The work is not easy. As an example, since we know that people of color are disproportionately poor, and that systemic racism is deeply embedded in our institutions and systems, we have designed a research study that explores the relationship between employment and public benefits from a racial lens. The planned study is both quantitative and qualitative, centering the voice of impacted Black families. The goal is to develop policy changes that will alleviate identified cliff effects to encourage family stability and economic mobility.

But over the past few years, the study was rejected by three funders, and it did not fit the criteria for two other funders we were targeting.

We will keep trying. Black families deserve more than merely a right to live and freedom from slavery. Black families deserve the right to live without violence, without health disparities, without economic hardship, and so much more.

In Justice,

Susan Crandall

Director, Center for Social Policy

June 8, 2020
by jackli001
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Ubuntu – Poem by James Whitacre

James Whitacre, PhD Student in Global Governance and Human Security & Research Associate, Center for Governance and Sustainability

Ubuntu 2020 Event

For me, the poem “Ubuntu” marks a moment of solidarity in our Pan-African Graduate Scholars Association. While we have different research areas as Africanists, Africans, and African American Africans, “Ubuntu” explores a place some call home. Through a geophysical-psychology blend (Kano’s granite, etc), the poem grounds itself in Nigeria’s regional socio-cultural realities. Paying tribute to difference (because unity is not uniformity), the poem highlights a shared human orientation to the current Covid-19 scourge. A mirror peck of the ocean which is Ubuntu’s traditional meaning, this contemporary poem invites readers to transcend our “selves”, use our hearts, and contemplate our interconnection to our communities and the human whole.

One Professor,

With roots to one place,

Where 500 languages live,

In the hearts of 200 million people,

Whose feet walk, where soil speaks,

Loose sand Norths,

Granite in Kano,

Red Savannas,

Forest Souths,

Many people, sharing an orientation,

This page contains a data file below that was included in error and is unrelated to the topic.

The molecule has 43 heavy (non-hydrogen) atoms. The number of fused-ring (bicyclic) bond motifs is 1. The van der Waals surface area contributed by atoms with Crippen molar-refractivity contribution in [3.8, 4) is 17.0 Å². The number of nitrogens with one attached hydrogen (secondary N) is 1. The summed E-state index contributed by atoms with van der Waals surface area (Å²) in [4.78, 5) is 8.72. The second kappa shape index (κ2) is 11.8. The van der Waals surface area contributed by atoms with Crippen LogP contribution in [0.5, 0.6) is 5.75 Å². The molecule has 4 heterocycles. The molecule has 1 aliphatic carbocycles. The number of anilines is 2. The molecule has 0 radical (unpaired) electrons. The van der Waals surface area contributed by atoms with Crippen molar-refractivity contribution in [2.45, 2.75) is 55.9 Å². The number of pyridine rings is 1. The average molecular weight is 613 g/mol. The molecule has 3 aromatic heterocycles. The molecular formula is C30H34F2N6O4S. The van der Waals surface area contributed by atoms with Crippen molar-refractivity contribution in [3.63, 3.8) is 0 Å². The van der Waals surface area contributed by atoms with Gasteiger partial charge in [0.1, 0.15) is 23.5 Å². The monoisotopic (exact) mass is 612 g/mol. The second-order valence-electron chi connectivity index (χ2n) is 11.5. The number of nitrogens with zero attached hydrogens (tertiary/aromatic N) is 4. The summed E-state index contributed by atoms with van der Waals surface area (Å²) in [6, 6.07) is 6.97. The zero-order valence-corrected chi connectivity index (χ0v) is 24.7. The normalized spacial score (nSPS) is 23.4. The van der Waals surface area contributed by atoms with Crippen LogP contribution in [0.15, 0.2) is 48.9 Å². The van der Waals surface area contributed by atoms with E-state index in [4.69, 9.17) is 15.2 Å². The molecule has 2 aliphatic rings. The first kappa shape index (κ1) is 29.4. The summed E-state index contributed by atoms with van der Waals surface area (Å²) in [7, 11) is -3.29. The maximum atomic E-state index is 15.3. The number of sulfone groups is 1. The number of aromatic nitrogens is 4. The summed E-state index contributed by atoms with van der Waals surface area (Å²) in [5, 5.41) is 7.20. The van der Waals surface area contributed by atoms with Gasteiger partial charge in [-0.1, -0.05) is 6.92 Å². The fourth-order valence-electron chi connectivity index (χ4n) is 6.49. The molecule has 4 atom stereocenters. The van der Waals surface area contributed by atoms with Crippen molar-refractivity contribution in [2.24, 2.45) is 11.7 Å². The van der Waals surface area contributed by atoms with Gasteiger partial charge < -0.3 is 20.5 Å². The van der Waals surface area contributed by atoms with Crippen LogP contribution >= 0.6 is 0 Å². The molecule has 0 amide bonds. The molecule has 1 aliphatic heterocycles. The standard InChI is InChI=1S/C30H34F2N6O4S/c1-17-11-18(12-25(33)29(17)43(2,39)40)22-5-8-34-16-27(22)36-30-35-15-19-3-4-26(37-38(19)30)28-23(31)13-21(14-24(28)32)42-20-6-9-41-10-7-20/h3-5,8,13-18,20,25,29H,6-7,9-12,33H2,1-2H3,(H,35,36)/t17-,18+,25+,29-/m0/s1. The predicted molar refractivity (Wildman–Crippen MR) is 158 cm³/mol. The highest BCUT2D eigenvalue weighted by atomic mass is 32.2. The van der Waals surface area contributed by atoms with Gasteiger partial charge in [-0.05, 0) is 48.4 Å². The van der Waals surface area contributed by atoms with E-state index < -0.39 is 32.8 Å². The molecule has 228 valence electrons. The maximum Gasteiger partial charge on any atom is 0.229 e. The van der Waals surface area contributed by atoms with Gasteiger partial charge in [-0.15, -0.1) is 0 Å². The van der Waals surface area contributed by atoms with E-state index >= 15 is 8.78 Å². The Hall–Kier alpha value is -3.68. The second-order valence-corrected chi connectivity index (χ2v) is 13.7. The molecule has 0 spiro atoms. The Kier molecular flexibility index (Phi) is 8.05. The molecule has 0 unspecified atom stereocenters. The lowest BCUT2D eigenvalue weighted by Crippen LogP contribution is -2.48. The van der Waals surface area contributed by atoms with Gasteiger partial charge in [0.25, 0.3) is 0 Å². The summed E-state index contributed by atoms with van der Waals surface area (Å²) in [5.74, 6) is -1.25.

To the coming and going,

of droughts and floods.

 

Nigeria…

Now a land of who lives and who dies,

Because of a disease named after a crown,

One Professor,

With roots to one place,

Taught me one word,

Which our whole world needs now more than ever,

while we wait out this common drought:

Ubuntu. Ubuntu. Ubuntu.

“I am because you are.”

April 30, 2020
by jackli001
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Art Creates Community and Comfort – and We Must Defend It

By Hsin-Ching Wu, Doctoral Candidate, Department of Public Policy and Public Affairs

Hsin-Ching Wu, Doctoral Candidate, Department of Public Policy and Public Affairs

From late February to early March, as the world watched the outbreak of COVID-19 spreading like a wildfire from country to country, things seemed to be rather unruffled here in Massachusetts.  At UMass Boston, the spring semester had been in full swing.  I had then just defended my dissertation focusing on a case study of the Massachusetts Cultural Council, which is the state’s designated public agency providing funding and services to nonprofit cultural institutions, schools, communities and individual artists.

Before long, by mid-March, everything changed.  The COVID-19 pandemic turned into more than just a public health crisis, and social distancing became the new normal.

Personally, even though the PhD training has given me plenty of experiences of working in solitude, the adjustment has not been easy.  As I read about the developing situations here in the U.S. as well as back home in Taiwan, I found myself, maybe like many others, going through various emotions.  In the midst of uncertainties, I discovered an unexpected outlet through creativity when I started participating in weekly virtual drawing sessions with friends.  Once a hobby of my childhood and adolescent years, I have not drawn for a very long time.  Surprisingly, the simple action of producing images with lines and shadows has brought me calmness.

Elsewhere, stories have emerged that during the periods of social/physical distancing, forms of cultural, creative, and artistic expressions inspire and comfort many individuals across the globe. For instance, in Italy, residents have been seen singing and playing instruments on their balconies.  Here in the U.S., the students of Boston Conservatory at Berklee and Berklee College of Music presented stay-at-home “Love Sweet Love” in a video to send a positive message.  A variety of nonprofit cultural institutions have been offering some forms of virtual exhibits, performance, and tours.  Some artists and musicians are providing free online courses.  Amid social/physical distancing, culture (an umbrella term that encompasses the arts, humanities, and heritage) gives people much needed solace.

However, in spite of these transcendental benefits, as compared to other industries, little attention is given to the nonprofit cultural sector, which is facing devastating difficulties.  From an economic standpoint, in the U.S. alone, by mid-March, nonprofit arts organizations had already lost at least $3.2 billons of revenues.

As pointed out by the UNESCO, this is a shared plight across the board.  Nevertheless, I would argue that it is time for public policy to move past the efficiency argument as measured solely by monetary value.  As this pandemic demonstrates, societies require more than a good economy to function.  There are other essential elements, including but not limited to equitable social benefits, universal access to healthcare, a clean and safe environment, communal support and connection, and the arts, heritage, and humanities, all of which are not quantifiable by market price alone.